The legal case seeks to compel the Government to rewrite its Storm Overflows Discharge Reduction Plan 2022, impose tighter deadlines on water companies and redevelop the Plan to effectively apply to coastal waters which are, currently, almost entirely excluded.  

Sandy Luk, Marine Conservation Society CEOUntreated sewage is being pumped into our seas for hundreds of thousands of hours each year; putting people, planet and wildlife at risk. 

We’ve tried tirelessly to influence the UK Government on what needs to be done, but their Plan to address this deluge of pollution entering our seas is still unacceptable. We owe it to our members, supporters and coastal communities to act, which is why we’ve joined as co-claimants on this case. We’re out of options. Our seas deserve better.”  

Launched and funded by the Good Law Project, the Marine Conservation Society will stand as co-claimants on the case with Richard Haward’s Oysters, and surfer and activist, Hugo Tagholm. 

Before reaching this point, the charity responded to a government consultation in March 2022 and met with DEFRA to express concern. In August 2022, the charity wrote an open letter to DEFRA outlining the ways in which the proposed Storm Overflow Discharge Reduction Plan fails to protect the environment and public health from dumping raw sewage into the sea. However, the Plan hasn’t been amended and still fails to adequately address water companies’ excessive reliance on storm overflows and the harm their heavy use causes to our ocean.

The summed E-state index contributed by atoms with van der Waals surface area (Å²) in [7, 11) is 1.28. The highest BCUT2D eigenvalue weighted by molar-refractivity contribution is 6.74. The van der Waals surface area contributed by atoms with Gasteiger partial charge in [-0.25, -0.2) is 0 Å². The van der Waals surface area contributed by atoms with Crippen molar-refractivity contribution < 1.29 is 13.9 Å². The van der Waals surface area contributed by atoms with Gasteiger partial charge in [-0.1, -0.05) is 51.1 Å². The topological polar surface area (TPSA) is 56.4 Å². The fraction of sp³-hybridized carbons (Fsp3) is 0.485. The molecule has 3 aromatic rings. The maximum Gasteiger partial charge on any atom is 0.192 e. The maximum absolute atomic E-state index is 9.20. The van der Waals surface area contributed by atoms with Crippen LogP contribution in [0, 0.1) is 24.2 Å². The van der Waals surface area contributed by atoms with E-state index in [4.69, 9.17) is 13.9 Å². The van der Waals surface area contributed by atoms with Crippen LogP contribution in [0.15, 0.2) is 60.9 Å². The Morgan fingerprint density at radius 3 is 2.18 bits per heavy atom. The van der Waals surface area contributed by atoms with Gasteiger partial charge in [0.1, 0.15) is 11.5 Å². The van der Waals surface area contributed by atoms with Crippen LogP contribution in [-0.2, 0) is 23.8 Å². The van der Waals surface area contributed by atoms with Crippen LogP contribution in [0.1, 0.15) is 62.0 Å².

The plan virtually excludes most coastal waters (except for bathing waters) either directly or indirectly, with some types of Marine Protected Areas and shellfish waters totally excluded. 600 storm overflows are not covered at all by the Plan and will continue to – completely legally – be able to dump uncontrolled amounts of sewage directly into English seas and beaches. What’s more, the Plan lacks all urgency – with long-term targets set for 2050, and the earliest, most urgent targets not to be met until 2035.  

Meanwhile, Marine Conservation Society analysis finds that raw sewage is pouring into the ocean at an alarming rate. In total, there are at least 1,651 storm overflows within 1km of a Marine Protected Area (MPA) in England. These overflows spilt untreated sewage 41,068 times in 2021. Of these, almost half the overflows spilt more than 10 times in 2021, with an average of 48 spills for each of those overflows. Overall, in 2021, sewage poured into Marine Protected Areas for a total of 263,654 hours.